Fuel Vent Lines & Outboard Capacitor Plates

Time: 2 Hours

I’m still waiting on the delivery of more ProSeal from Van’s so no sealing today. But I did get out and do a little work on the tanks as the sealer has almost cured. I wanted to get the fuel vent lines in and attach the outboard capacitor plates. First up was to install the capacitor plates to the second to last rib. They are attached with 3 screws that are covered with a plastic sleeve and 4 plastic bushings. These keep the plates and screws from touching any part of the ribs.

20140304-202616.jpgBefore I put the vent lines in place I cut a groove in the flange of the 7/16″ plastic bushings that hold the vent lines. This groove allows the capacitor wire to pass thru the bushing with the vent line. I then placed that wire thru all the bushings and then slid the vent line in with them, once I rivet the inboard rib I will bend up the end by the fuel cap flange so that it is at the highest point possible.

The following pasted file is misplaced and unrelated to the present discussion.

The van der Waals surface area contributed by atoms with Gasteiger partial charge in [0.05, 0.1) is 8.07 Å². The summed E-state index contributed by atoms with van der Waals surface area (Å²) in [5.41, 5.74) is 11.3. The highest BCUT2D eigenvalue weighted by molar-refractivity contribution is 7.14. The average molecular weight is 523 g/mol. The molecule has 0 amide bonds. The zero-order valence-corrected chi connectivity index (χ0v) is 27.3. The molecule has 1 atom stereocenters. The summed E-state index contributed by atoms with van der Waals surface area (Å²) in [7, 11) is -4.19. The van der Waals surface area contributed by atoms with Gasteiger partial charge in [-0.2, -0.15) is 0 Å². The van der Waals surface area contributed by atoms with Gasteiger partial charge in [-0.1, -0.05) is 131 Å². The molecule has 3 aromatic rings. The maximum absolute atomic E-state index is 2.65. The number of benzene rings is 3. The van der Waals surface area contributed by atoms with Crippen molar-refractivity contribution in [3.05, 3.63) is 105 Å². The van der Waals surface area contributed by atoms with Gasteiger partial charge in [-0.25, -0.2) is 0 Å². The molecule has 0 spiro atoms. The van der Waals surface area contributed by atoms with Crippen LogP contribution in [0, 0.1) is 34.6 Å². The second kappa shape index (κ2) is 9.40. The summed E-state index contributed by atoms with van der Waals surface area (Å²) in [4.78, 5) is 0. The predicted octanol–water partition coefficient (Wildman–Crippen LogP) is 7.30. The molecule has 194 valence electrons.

20140304-202717.jpgThen I rotated the bushings to twist the wire around the vent line. When I have some ProSeal mixed up I will add a dab on the wire/vent line to secure the wire.

20140304-202901.jpgIn the second fuel bay I will install the inboard capacitor plate. When I do that I will cut the wire from the outboard plate to the correct size and add a terminal. The wire from the BNC connector on the inboard rib will also get attached here too making the plates run in parallel.

20140304-203109.jpgI then clecko’d the inboard rib to check the vent line connection and all looked good!

20140304-203206.jpgI leave for a 2 day trip to Cincinnati tomorrow and hopefully the new ProSeal will be hear when I get back. That will give me a good 3 day weekend to seal up these tanks. On a fun note my Milbar safety wire pliers that I won on eBay arrived today as well as the first can of .032 wire.


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